We’re always looking for the next big thing…
And unless you’ve been living under a comfortably-shaped rock (especially if you’re on our website reading this blog), you should have heard about the Swartland Revolution by now. Over the past 15 years, the Swartland region has grown in stature and complexity and today there is a respected mixture of quirky, cult wines and large-scale international success stories flowing out of the ‘black land’ valley.
With Swartland having firmly established itself on the map, South African wine drinkers are looking to discover the next big wave, and so enters our region of the moment: Darling.
Located just 65 kilometres north of Cape Town, Darling is a coastal wine-producing district in the Coastal Region of the Western Cape of South Africa. In recent years, it has started producing some truly exceptional (and award-winning) white and red wines, and people are starting to sip up and take notice. Interestingly, Darling was separated from Swartland in the Wine of Origin scheme in 2003, after a consensus that the wines produced here were distinctive enough to merit acknowledgement.
So, what makes this area so special? Besides the cinematic beauty of the rolling hills and oceanic landscapes, the region is an easy 11kms off the Atlantic coast. If you read our recent Coastal Region blog, you’ll know that being near the ocean for vines is beneficial, as with the ocean come early-morning fog and cooling afternoon winds, which the vines so desperately need in times of drought, or simply typically hot South African summer days.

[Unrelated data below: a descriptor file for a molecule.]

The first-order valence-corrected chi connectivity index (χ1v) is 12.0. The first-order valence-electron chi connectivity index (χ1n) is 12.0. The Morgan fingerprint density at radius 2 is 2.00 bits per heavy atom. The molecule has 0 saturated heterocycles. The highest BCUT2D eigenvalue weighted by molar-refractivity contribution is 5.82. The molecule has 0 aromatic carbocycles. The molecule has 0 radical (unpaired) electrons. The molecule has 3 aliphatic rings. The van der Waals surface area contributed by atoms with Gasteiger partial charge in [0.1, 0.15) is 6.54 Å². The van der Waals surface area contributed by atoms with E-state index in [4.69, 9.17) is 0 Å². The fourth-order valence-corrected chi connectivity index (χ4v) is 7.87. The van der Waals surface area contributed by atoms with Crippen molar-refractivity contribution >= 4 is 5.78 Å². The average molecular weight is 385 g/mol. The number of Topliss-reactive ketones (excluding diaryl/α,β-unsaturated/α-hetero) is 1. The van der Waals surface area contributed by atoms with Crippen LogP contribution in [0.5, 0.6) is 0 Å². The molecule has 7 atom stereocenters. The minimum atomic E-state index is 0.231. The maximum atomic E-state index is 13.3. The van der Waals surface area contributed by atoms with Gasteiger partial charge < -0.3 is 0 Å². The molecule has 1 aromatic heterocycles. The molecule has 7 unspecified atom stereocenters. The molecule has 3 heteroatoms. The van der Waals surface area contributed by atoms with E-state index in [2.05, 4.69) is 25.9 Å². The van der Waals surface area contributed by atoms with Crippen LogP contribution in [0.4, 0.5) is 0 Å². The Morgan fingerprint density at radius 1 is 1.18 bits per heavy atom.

The soil is not of the highest quality, and with rainfall quite low, growers have adapted to planting bush vines, which is a win for us wine drinkers, as the fruit from bush vines is generally more concentrated, which leads to greater complexity in the final wine.
How Climate Influences Cultivar
Thanks to the moderately dry climate, Darling lends itself to the production of unique, cool-climate style wines made from predominantly Sauvignon Blanc (especially bush vine!) and Shiraz wine grape varieties. Although, in recent years, Mediterranean-style varieties are making a turn, with blocks of Chenin Blanc, Verdelho and Sangiovese popping up if you look carefully enough, as well as old stalwart favourites such as Pinotage and Cabernet Sauvignon.
Coming Of Age
In the past, Darling was left to its own devices, with many large-scale growers producing bulk wine that was sent abroad or blended into more ‘cheap and sweet’ blends.
Yet, within the last decade, and perhaps inspired by their hipster Swartland neighbours, smaller production is coming to the fore. And this is fantastic news for the region, as it attracts new age wine drinkers who are hunting for something different, delicious and still accessible. As other wine regions premiumise, Darling is one area that still offers incredible value for money.